TGF-β has been previously shown to exert pleiotropic, context-specific effects on allergic asthma, mostly through effects on T cells, fibroblasts, and potentially smooth muscle cells (14
). Our findings suggest novel roles for TGF-β as a potent switch regulating mast cell protease expression and as an inhibitor of mast cell accumulation within the airway epithelium. These effects appear to play an important role in regulating contractile responses of airway smooth muscle and in vivo AHR after chronic allergen challenge. Previous studies using mast cell–deficient mice have shown that mast cells contribute to AHR development when mice are sensitized and challenged with an adjuvant-free regimen (5
), as we used here. Our results suggest that these effects are probably caused by TGF-β–dependent differentiation of intraepithelial mast cells expressing mMCP-1, but not those expressing mMCP-4. Our results also suggest that mast cell–dependent induction of AHR might be prevented by inhibition of the αvβ6 integrin within the airway epithelium.
Although previous work suggested that expression of mMCP-1 and mMCP-2 in intestinal intraepithelial mast cells depends on TGF-β activation through the αvβ6 integrin and that TGF-β is required for differentiation of mMCP-1– and mMCP-2–expressing mast cells in vitro (23
), to our knowledge, our finding that mMCP-4 and mMCP-6 expression was inhibited by TGF-β is novel. We were also surprised to find significant accumulation of mMCP-4– and mMCP-6–containing mast cells within the epithelium in the absence of αvβ6-mediated TGF-β activation. Previous studies of intraepithelial mast cells in the intestinal epithelium of β6 KO mice identified mast cells by mMCP-1 immunostaining (29
), and might thus have missed these intraepithelial mast cells that do not express mMCP-1. In the present study, we did not determine the mechanisms that lead to accumulation of these mast cells in the absence of local TGF-β activation. TGF-β has been reported to promote mast cell proliferation and migration (30
). Mitogen-activated protein kinase activity and integrins have previously been shown to be involved in TGF-β–regulated mast cell migration (31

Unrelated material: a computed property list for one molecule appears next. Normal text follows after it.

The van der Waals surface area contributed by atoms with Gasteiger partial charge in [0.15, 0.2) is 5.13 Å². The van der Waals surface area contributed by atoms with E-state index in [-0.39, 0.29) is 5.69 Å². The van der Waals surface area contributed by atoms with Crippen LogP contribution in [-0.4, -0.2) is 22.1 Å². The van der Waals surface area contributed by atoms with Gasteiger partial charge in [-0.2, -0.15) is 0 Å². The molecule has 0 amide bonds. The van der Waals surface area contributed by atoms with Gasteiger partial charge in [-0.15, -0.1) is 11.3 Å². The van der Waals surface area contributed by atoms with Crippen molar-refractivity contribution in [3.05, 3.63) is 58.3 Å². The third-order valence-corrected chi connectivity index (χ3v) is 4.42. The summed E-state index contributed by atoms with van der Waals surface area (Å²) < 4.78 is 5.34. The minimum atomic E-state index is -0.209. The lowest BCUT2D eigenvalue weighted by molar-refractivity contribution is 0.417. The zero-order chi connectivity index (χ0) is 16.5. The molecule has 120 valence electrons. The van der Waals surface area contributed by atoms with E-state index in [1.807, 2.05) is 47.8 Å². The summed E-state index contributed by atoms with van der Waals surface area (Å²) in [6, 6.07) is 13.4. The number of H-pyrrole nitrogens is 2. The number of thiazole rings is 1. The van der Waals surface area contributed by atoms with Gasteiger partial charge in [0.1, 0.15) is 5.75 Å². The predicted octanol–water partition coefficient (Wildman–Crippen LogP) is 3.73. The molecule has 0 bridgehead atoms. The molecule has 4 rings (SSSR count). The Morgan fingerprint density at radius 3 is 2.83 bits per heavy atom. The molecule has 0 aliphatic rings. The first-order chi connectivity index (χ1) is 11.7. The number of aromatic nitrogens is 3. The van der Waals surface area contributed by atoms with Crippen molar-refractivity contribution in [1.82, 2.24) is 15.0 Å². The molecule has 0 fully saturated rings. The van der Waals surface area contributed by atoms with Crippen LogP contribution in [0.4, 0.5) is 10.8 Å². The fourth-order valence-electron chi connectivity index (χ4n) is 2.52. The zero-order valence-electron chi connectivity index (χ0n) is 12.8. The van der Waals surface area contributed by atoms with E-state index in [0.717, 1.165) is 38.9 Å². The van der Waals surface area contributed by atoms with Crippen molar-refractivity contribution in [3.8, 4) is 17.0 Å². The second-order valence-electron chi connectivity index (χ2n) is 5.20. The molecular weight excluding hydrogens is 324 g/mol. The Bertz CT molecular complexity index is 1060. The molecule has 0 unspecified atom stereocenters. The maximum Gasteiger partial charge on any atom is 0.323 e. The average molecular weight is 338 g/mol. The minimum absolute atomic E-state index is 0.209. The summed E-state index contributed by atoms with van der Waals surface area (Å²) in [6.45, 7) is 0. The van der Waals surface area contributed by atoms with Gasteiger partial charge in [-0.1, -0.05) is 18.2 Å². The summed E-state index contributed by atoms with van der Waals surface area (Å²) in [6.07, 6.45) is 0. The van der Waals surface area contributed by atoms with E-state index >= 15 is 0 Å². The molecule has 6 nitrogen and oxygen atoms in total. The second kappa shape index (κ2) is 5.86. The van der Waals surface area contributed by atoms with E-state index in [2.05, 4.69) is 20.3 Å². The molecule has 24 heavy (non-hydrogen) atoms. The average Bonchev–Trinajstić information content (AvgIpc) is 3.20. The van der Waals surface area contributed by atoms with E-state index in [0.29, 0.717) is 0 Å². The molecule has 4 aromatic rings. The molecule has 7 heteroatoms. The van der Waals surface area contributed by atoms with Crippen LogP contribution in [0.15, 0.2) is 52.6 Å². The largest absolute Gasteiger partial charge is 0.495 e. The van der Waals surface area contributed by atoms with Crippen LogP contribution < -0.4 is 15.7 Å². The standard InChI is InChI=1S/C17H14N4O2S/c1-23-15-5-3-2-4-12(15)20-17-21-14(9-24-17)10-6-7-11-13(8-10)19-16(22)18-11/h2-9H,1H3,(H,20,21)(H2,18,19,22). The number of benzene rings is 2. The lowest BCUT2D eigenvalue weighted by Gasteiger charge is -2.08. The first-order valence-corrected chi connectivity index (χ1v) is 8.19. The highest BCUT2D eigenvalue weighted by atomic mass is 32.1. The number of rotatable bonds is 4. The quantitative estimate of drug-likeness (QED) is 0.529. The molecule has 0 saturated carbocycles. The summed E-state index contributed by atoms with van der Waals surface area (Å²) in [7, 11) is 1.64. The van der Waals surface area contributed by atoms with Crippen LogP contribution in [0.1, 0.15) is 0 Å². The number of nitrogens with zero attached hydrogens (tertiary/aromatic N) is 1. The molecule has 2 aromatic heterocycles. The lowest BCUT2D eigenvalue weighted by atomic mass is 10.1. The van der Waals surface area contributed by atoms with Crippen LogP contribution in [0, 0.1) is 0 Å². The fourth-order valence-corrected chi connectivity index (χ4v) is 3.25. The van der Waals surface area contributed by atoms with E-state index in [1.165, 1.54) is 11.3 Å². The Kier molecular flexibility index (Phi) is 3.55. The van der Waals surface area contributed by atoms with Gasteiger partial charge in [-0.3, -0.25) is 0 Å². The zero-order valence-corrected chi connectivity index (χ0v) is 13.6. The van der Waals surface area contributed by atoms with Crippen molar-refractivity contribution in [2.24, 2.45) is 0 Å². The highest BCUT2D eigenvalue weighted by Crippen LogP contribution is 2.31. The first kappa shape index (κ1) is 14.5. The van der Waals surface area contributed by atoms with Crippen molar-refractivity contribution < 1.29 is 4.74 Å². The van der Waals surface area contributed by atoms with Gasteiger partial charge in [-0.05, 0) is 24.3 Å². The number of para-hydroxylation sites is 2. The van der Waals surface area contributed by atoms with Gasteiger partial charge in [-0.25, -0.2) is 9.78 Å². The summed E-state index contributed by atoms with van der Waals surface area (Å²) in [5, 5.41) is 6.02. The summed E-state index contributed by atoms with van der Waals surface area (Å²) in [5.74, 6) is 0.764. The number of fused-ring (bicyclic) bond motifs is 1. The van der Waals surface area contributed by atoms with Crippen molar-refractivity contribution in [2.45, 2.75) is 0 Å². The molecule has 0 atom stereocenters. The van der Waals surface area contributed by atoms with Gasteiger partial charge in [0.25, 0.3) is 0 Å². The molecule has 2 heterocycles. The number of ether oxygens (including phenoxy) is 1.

). However, TGF-β1 has also been reported to act as a negative regulator of mast cell function (34
), and it is well accepted that mast cell proliferation and migration can be regulated by different mechanisms in different locations (35
). Mast cells are also known to accumulate at sites of inflammation (36
), so it is possible that the increase in baseline intraepithelial mast cells in β6 KO mice is caused by their low-level baseline inflammation, as we have previously described (37
It is noteworthy that the significant differences in intraepithelial mast cell numbers and mast cell protease expression we describe here were not at all apparent from microarray or qRT-PCR analysis of whole lung samples. These effects could only be identified by sampling the airway epithelial microenvironment. The simple airway brush we have developed should thus be a useful tool for future investigations of cellular and gene expression changes that are restricted to the epithelium.
The protective effects of mMCP-4 on airway smooth muscle contractility were somewhat surprising, given the extensive literature describing the contributions of mast cells to the pathophysiology of allergic asthma and AHR (1
). However, our findings are consistent with a previous report of enhanced AHR after allergen challenge in mice lacking mMCP-4 (40
). Furthermore, mMCP-4 is the closest functional homolog of human mast cell chymase (27
), and epithelial chymase expression has been suggested to be protective against asthma severity in human subjects with asthma (41
). Given the increased number of intraepithelial mast cells we observed in β6 KO mice, it seems likely that the increased levels of Mcpt4
we observed were caused by the combined effects of increased mast cell accumulation and increased Mcpt4
expression in these cells.
Interestingly, mMCP-1 and mMCP-4 not only exert opposite effects on airway contractility, they do so by acting on distinct cell types. Our observation that the contractility-enhancing effect of mMCP-1 was completely abrogated by removal of airway epithelium suggests that mMCP-1 is released within the epithelium and acts directly on a substrate within the epithelial compartment to enhance airway smooth muscle contraction and airway narrowing. In contrast, the inhibitory effects of mMCP-4 on IL-13–enhanced airway contractility were completely preserved in tracheal rings denuded of epithelium, which suggests that mMCP-4 is acting on substrates outside of the epithelial compartment. One attractive hypothesis is that mMCP-4 acts directly on substrates on airway smooth muscle cells. However, given the cellular complexity of tracheal rings, the evidence presented here cannot exclude effects on substrates on other cells or extracellular compartments in the airway wall.
One obvious issue not addressed by the current work is the precise nature of the proteolytic substrates for mMCP-1 and mMCP-4 that regulate the opposing effects of these proteases on airway smooth muscle contractility. Although not much is known about substrates for mMCP-1, several substrates have been described for mMCP-4, including angiotensin I, pro-gelatinase, hepatocyte growth factor, thrombin, and fibronectin (27
). However, the in vivo relevance of these substrates to airway responsiveness is unclear. Identification of the substrates responsible for the effects described herein could lead to new strategies for protection against AHR and human asthma. Although there is no precise human ortholog for mMCP-1, once the proteolytic substrate and downstream molecular cascade responsible for enhancement of airway smooth muscle contractility is identified, the potential relevance of this pathway to human asthma could be more readily evaluated.